Maybe something is a little off with Murray. He spent a decent part of the spring totally disinterested in tennis – where was his girlfriend? _ and crushed by players far beneath him. He arrived in Madrid this week with hair so wild, big and bushy that he can’t cut it. If he did, where would the mother bird and her babies go to live?
And now, he’s talking freely about sex with Spain’s El Mundo newspaper, leading to a publication called Mid Day writing this headline: “Sex before matches makes Andy Murray sizzle on court.’’
Then, Italy’s Francesca Schiavone reportedly told Metro website in England that “For a woman, sex before a match is not only allowed, it is fantastic. It raises your hormone levels and brings advantages to all of your points.’’
I can’t even believe this is a real issue. So I asked Marat Safin who said that, no, he would never have sex before. . . Continue reading
Andy Murray shows the muscles hes usually reluctant to use
When Andy Murray was booed in Monte Carlo Thursday, the irony was that it was the first time I hadn’t wanted to boo him in months. Ever since the Australian Open in January, Murray has floated around, losing to far lesser players without putting up a fight.
He needs to be more cutthroat, critics have said. So now he took advantage of an opponent’s sore spot and was booed for it?
If you didn’t see, Gilles Simon hurt his ankle and couldn’t run much anymore, so Murray started hitting dropshots. The crowd booed him for being merciless, I suppose, though Murray did exactly the right thing: See a weakness, attack a weakness.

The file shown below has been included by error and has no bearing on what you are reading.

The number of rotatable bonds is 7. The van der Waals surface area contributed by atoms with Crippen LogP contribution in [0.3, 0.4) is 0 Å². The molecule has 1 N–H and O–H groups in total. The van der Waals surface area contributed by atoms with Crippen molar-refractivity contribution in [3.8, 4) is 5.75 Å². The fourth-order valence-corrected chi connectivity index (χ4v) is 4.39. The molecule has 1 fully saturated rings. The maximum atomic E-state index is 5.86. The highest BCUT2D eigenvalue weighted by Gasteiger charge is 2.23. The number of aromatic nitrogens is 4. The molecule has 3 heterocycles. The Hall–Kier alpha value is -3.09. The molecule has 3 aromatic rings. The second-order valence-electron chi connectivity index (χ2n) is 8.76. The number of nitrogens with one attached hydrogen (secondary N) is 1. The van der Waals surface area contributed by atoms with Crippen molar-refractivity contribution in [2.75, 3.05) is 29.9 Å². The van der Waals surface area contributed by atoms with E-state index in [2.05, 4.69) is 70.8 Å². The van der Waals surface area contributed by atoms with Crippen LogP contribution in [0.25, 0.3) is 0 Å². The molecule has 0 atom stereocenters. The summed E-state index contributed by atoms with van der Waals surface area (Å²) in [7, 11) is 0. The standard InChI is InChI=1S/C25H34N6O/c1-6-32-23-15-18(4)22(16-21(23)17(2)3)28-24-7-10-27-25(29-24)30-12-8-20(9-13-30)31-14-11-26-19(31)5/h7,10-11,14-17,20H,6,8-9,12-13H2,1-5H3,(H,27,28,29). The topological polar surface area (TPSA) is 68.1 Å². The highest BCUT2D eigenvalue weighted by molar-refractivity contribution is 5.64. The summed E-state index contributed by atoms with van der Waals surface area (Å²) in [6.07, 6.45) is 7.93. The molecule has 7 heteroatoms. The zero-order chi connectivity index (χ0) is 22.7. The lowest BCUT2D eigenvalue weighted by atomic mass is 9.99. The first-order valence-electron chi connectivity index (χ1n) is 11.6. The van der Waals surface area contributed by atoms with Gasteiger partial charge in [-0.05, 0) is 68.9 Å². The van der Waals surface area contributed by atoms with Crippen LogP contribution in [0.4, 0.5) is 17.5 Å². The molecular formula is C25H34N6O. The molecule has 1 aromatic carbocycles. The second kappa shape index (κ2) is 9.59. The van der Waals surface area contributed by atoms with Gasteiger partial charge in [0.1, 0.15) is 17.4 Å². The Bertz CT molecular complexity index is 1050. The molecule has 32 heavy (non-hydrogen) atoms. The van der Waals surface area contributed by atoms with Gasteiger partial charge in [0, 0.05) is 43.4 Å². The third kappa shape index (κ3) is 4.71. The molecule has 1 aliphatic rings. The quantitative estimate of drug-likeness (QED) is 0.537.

What’s next, fans boo players for serving to John Isner’s backhand?
“I was doing what I had to do to win the match as quickly and efficiently as possible,’’ Murray said. “It worked. So I know every single player on the tour would have done exactly the same thing.’’
Simon said he would have done it, too.
If this was anything for Murray, it was the start of something big. A killer instinct. I’m guessing, though, that it was nothing more than Murray seeing an opportunity to deploy another strategy. Continue reading
My column, reporting from Australia, for AOL Fanhouse
MELBOURNE, Australia — First off, Andy Murray needs to stop looking over to his mommy. He’s 23, not a kid. God bless any grown man this close to his parents, but this is embarrassing.
Also, telling. You’re trying to win the Australian Open final, and tennis is about standing on the field of battle alone. Plenty of players look to their coaches, which is embarrassing enough. Judy Murray (pictured below), who is a coach, has the added element of being Murray’s mommy.
Cut the cord, Andy. Or, cut it, Judy. You can’t fly for him.
We spend all our time and thoughts on the big winner in sports, which makes sense. Novak Djokovic won the Australia Open, beating Murray and climbing onto the same platform with Roger Federer and Rafael Nadal.
But in this case, the loser was just such a colossal loss. It was newsworthy. It might have been one of the biggest losses ever among athletes who were entrenched at the top of their sport. Murray was The Biggest Loser, and not just because he lost a tennis match.